[11] F. Hans Zollner SJ, Dean of the Institute of Psychology at the Pontifical Gregorian University in Rome, says that “in lay circles … the number of molested girls is greater than boys. Why is that? It certainly points to a higher percentage of persons with homosexual tendencies or orientation in those church communities in which numerous cases of paedophilia with a  homosexual tinge occurred than in the society in general”. (F. J. Augustyn SJ, Kościelna omerta [Omerta in the Church], an interview with F. Hans Zollner SJ, transl. by F. B. Steczek SJ, “Rzeczpospolita”, 19.04.2012).

[12] This also partially explains why the representatives of both groups sometimes display so much mediocrity, both in moral and intellectual terms. And yet, it is of such immense importance whether the Church is led by such bishops as Wojtyła, Wyszyński, Nagy, Jaworski, Nossol, Nowak, Pietraszko and Małysiak, or such as Paetz, Magee or Weakland.

[13] For instance, when he became the Archbishop of Warsaw, Archbishop Jozef Glemp, the Primate of Poland, said: “When I came to this diocese, I was surprised to see how strong the homosexual lobby is in the Church.” Cf. the blog of F. Wojciech Lemański: http://natemat.pl/5729,ks-lemanski-juz-prymas-glemp-mowil-o-silnym-lobby-homoseksualnym. Another Polish cardinal said: “The most difficult job is dealing with the gay lobby”.

[14] The mechanism of formation with such „homo-cliques” and „homo-mafias”, the mutual, monstrous “pulling one another up” is in fact sociologically quite typical for “uniform” services, employing almost exclusively men who remain in a strong hierarchal relationship of subordination. Similar problems are encountered in the army, the police and the prison system. It is destructive for any human community – when decisions about taking up tasks of particular importance are made based primarily on homosexual orientation, instead of professional competence, dedication and performance at work. It is also a fundamental injustice, discrimination of the normal majority.

[15] J. Augustyn, Bez oskarżeń i uogólnień, op.cit.

[16] Benedict XVI, Light of the World. The Pope, the Church and the Signs of the Times], a conversation with Peter Seewald, transl. by Michael J. Miller and Adrian J. Walker, San Francisco 2010, p. 23.

[17] Benedict XVI, Light of the World, op. cit., pp. 27.

[18] Ibid., p. 20.

[19] The document being referred to is: Instruction Concerning the Criteria for the Discernment of Vocations with Regard to Persons with Homosexual Tendencies in View of Their Admission to the Seminary and to Holy Orders, Rome 2005. Cf. a commentary on the document by G. Mansini, L. J. Welch, W posłuszeństwie Chrystusowi [In Conformity to Christ], “First Things. Edycja polska” 1, Fall 2006, pp. 10-12. It is a particularly apt analysis of the nature of Christ’s priesthood as contrasted with the homosexual approach.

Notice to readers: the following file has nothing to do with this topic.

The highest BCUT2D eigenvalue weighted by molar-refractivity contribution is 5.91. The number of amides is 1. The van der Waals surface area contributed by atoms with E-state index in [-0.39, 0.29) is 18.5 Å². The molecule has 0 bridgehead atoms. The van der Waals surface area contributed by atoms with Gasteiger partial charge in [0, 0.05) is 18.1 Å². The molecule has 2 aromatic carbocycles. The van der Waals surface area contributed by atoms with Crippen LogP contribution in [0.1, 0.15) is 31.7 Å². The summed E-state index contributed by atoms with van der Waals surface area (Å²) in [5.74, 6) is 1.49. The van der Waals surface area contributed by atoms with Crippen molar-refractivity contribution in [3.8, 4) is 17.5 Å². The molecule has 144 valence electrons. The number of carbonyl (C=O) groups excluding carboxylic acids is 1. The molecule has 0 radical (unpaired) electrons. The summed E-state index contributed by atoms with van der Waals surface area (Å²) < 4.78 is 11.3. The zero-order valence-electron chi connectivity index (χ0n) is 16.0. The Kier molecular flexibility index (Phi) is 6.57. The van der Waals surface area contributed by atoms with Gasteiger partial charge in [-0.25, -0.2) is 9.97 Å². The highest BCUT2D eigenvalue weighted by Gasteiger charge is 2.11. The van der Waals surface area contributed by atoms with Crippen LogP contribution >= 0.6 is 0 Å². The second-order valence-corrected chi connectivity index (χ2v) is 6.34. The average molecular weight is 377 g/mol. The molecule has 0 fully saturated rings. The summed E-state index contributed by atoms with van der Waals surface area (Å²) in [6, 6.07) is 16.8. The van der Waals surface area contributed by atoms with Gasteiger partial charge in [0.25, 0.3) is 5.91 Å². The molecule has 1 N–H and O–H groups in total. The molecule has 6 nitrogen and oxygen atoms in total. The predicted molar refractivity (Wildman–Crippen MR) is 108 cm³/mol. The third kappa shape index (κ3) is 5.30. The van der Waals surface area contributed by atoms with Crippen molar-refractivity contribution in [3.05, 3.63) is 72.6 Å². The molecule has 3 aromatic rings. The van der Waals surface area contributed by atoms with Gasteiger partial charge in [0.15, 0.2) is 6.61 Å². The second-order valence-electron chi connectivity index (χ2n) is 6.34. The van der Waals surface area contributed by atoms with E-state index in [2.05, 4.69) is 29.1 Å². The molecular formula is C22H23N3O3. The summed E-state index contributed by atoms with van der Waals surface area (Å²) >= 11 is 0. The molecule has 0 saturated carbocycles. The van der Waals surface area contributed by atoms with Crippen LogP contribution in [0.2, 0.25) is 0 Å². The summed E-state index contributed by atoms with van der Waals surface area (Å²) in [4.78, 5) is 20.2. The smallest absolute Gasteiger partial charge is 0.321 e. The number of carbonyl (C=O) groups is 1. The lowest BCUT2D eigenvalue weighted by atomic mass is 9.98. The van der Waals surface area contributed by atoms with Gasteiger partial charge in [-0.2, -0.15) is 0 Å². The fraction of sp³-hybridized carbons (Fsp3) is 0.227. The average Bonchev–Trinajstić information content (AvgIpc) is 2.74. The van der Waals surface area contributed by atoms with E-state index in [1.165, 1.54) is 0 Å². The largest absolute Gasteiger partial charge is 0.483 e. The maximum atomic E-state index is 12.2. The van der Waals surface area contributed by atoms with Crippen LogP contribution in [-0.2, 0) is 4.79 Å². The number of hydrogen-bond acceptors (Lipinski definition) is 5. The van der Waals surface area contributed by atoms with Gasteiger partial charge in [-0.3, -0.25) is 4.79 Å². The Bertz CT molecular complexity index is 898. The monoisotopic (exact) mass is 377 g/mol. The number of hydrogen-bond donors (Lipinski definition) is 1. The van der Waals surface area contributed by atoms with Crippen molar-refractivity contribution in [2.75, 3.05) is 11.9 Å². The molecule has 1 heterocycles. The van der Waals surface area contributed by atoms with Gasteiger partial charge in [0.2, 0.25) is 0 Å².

[20] The document being referred to is: Guidelines for the Use of Psychology in the Admission and Formation f Candidates for the Priesthood, Rome 2008.

[21] Cf. Nota del Vicariato in merito all’articolo di “Panorama”, pubblicato il 23 luglio 2010, Rome 2010. The Note is a response to an article in the Italian „Panorama” which, together with films posted on the Internet, shows the sexual lasciviousness and cynicism of homo-priests working in the Vatican. Cf. http://blog.panorama.it/italia/2010/07/22/le-notti-brave-dei-preti-gay-una-grande-inchiesta-in-edicola-venerdi-con-panorama/

[22] Cf. Benedict XVI, Light of the World, op. cit. pp. 189ff.

[23] The resolve with which Benedict XVI fights against the plague of paedophilia and ephebophilia in the Church, and the extent to which he applies the “no tolerance” rule to them is reflected in a list of what he has done about the matter. It can be found in Italian at http://paparatzinger5blografaella.blogspot.com/2011/10/le-decisioni-elesempio-di-papa.html, and http://benedettoxvielencospeciali.blogspot.com/2009/11/chiesa-e-pedofilia-la-tolleranza-zero.html, and in German at http://www.katch.net/detail/php?id=33076.

[24] As regards these decisions, it would be a good idea now to prepare an account of their implementation in Poland; how faithful have we been to the Pope and the Holy See in that regard? After all, we have more than 100 seminars, we could organize a symposium to share our experiences. We could ask, for instance: What is the procedure of admission to seminars in Poland? What is the procedure with regard to sexual tendencies? Do candidates sign some kind of a statement on the matter, or are they properly examined by a psychologist as provided for in the Vatican document of 2008? What is the scale of the problem in Polish seminars? Where are candidates with temporary homosexual tendencies sent who want to have them treated before they are admitted to a seminar? Do we need a national centre offering special therapy? How has the instruction of the Holy See of 2005 been implemented, saying that all homosexual vice-chancellors and educators should be removed? An important help in dealing with that problem can be found in: Richard Cross, Ph.D. (With research data from Daniel Thoma, Ph. D.), The Collapse of Ascetical Discipline and Clerical Misconduct: Sex and Prayer, “Linacre Quarterly”, vol. 73, Februry 2006, No. 1, pp. 1-114.

[25] Benedict XVI, Light of the World, op. cit., pp. 152f.